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1.  Altered Leukotriene B4 metabolism in CYP4F18-deficient mice does not impact inflammation following renal ischemia 
Biochimica et biophysica acta  2014;1841(6):868-879.
Inflammatory responses to infection and injury must be restrained and negatively regulated to minimize damage to host tissue. One proposed mechanism involves enzymatic inactivation of the pro-inflammatory mediator leukotriene B4, but it is difficult to dissect the roles of various metabolic enzymes and pathways. A primary candidate for a regulatory pathway is omega oxidation of leukotriene B4 in neutrophils, presumptively by CYP4F3A in humans and CYP4F18 in mice. This pathway generates ω, ω-1, and ω-2 hydroxylated products of leukotriene B4, depending on species. We created mouse models targeting exons 8 and 9 of the Cyp4f18 allele that allows both conventional and conditional knockout of Cyp4f18. Neutrophils from wild-type mice convert leukotriene B4 to 19-hydroxy leukotriene B4, and to a lesser extent 18-hydroxy leukotriene B4, whereas these products were not detected in neutrophils from conventional Cyp4f18 knockouts. A mouse model of renal ischemia-reperfusion injury was used to investigate the consequences of loss of CYP4F18 in vivo. There were no significant changes in infiltration of neutrophils and other leukocytes into kidney tissue as determined by flow cytometry and immunohistochemistry, or renal injury as assessed by histological scoring and measurement of blood urea nitrogen. It is concluded that CYP4F18 is necessary for omega oxidation of leukotriene B4 in neutrophils, and is not compensated by other CYP enzymes, but loss of this metabolic pathway is not sufficient to impact inflammation and injury following renal ischemia-reperfusion in mice.
doi:10.1016/j.bbalip.2014.03.002
PMCID: PMC4013684  PMID: 24632148
Cytochrome P450; neutrophil; leukotriene B4; ω-hydroxylase; inflammation
2.  CD200R1 Supports HSV-1 Viral Replication and Licenses Pro-Inflammatory Signaling Functions of TLR2 
PLoS ONE  2012;7(10):e47740.
The CD200R1:CD200 axis is traditionally considered to limit tissue inflammation by down-regulating pro-inflammatory signaling in myeloid cells bearing the receptor. We generated CD200R1−/− mice and employed them to explore both the role of CD200R1 in regulating macrophage signaling via TLR2 as well as the host response to an in vivo, TLR2-dependent model, herpes simplex virus 1 (HSV-1) infection. CD200R1−/− peritoneal macrophages demonstrated a 70–75% decrease in the generation of IL-6 and CCL5 (Rantes) in response to the TLR2 agonist Pam2CSK4 and to HSV-1. CD200R1−/− macrophages could neither up-regulate the expression of TLR2, nor assemble a functional inflammasome in response to HSV-1. CD200R1−/− mice were protected from HSV-1 infection and exhibited dysfunctional TLR2 signaling. Finally, both CD200R1−/− mice and CD200R1−/− fibroblasts and macrophages showed a markedly reduced ability to support HSV-1 replication. In summary, our data demonstrate an unanticipated and novel requirement for CD200R1 in “licensing” pro-inflammatory functions of TLR2 and in limiting viral replication that are supported by ex vivo and in vivo evidence.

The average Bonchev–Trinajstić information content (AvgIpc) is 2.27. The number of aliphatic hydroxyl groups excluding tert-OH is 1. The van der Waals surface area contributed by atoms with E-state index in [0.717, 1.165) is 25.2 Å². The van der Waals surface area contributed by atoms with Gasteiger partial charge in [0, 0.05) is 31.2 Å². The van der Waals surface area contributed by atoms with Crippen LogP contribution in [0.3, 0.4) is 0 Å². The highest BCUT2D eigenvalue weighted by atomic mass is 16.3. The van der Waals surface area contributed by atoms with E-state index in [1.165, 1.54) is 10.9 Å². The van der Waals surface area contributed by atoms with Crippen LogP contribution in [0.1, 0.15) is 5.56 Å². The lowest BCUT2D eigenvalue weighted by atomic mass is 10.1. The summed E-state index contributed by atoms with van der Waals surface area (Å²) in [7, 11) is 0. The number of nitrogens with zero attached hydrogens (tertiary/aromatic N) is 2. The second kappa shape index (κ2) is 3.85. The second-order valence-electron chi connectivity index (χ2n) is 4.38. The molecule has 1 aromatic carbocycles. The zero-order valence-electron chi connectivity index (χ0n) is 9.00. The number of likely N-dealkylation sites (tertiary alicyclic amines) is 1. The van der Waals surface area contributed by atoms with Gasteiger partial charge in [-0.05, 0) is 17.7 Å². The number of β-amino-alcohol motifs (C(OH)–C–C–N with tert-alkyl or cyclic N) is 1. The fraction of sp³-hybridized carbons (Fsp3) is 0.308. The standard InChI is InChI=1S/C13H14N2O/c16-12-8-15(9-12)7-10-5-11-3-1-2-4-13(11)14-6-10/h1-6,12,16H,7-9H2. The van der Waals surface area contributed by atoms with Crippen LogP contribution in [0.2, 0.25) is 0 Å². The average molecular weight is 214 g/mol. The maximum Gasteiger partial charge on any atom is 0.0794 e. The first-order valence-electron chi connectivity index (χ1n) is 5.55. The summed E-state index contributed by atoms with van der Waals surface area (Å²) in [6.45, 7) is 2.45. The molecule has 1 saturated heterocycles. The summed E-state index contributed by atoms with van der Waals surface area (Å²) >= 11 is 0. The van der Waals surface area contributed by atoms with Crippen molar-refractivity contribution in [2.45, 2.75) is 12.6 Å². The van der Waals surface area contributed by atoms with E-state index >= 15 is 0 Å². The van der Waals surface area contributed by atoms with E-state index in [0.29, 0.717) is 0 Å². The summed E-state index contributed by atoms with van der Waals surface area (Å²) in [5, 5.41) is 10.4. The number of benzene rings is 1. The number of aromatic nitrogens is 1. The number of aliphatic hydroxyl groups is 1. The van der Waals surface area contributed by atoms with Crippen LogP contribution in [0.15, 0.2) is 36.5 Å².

doi:10.1371/journal.pone.0047740
PMCID: PMC3474780  PMID: 23082204
3.  20-HETE Mediates Ozone-Induced, Neutrophil-Independent Airway Hyper-Responsiveness in Mice 
PLoS ONE  2010;5(4):e10235.
Background
Ozone, a pollutant known to induce airway hyper-responsiveness (AHR), increases morbidity and mortality in patients with obstructive airway diseases and asthma. We postulate oxidized lipids mediate in vivo ozone-induced AHR in murine airways.
Methodology/Principal Findings
Male BALB/c mice were exposed to ozone (3 or 6 ppm) or filtered air (controls) for 2 h. Precision cut lung slices (PCLS; 250 µm thickness) containing an intrapulmonary airway (∼0.01 mm2 lumen area) were prepared immediately after exposure or 16 h later. After 24 h, airways were contracted to carbachol (CCh). Log EC50 and Emax values were then calculated by measuring the airway lumen area with respect to baseline. In parallel studies, dexamethasone (2.5 mg/kg), or 1-aminobenzotriazol (ABT) (50 mg/kg) were given intraperitoneal injection to naïve mice 18 h prior to ozone exposure. Indomethacin (10 mg/kg) was administered 2 h prior. Cell counts, cytokine levels and liquid chromatography-mass spectrometry (LC-MS) for lipid analysis were assessed in bronchoalveolar lavage (BAL) fluid from ozone exposed and control mice. Ozone acutely induced AHR to CCh. Dexamethasone or indomethacin had little effect on the ozone-induced AHR; while, ABT, a cytochrome P450 inhibitor, markedly attenuated airway sensitivity. BAL fluid from ozone exposed animals, which did not contain an increase in neutrophils or interleukin (IL)-6 levels, increased airway sensitivity following in vitro incubation with a naïve PCLS. In parallel, significant increases in oxidized lipids were also identified using LC-MS with increases of 20-HETE that were decreased following ABT treatment.
Conclusions/Significance
These data show that ozone acutely induces AHR to CCh independent of inflammation and is insensitive to steroid treatment or cyclooxygenase (COX) inhibition. BAL fluid from ozone exposed mice mimicked the effects of in vivo ozone exposure that were associated with marked increases in oxidized lipids. 20-HETE plays a pivotal role in mediating acute ozone-induced AHR.
doi:10.1371/journal.pone.0010235
PMCID: PMC2857875  PMID: 20422032
4.  The organization and consequences of eicosanoid signaling 
Journal of Clinical Investigation  2003;111(8):1107-1113.
doi:10.1172/JCI200318338
PMCID: PMC152944  PMID: 12697726

Results 1-4 (4)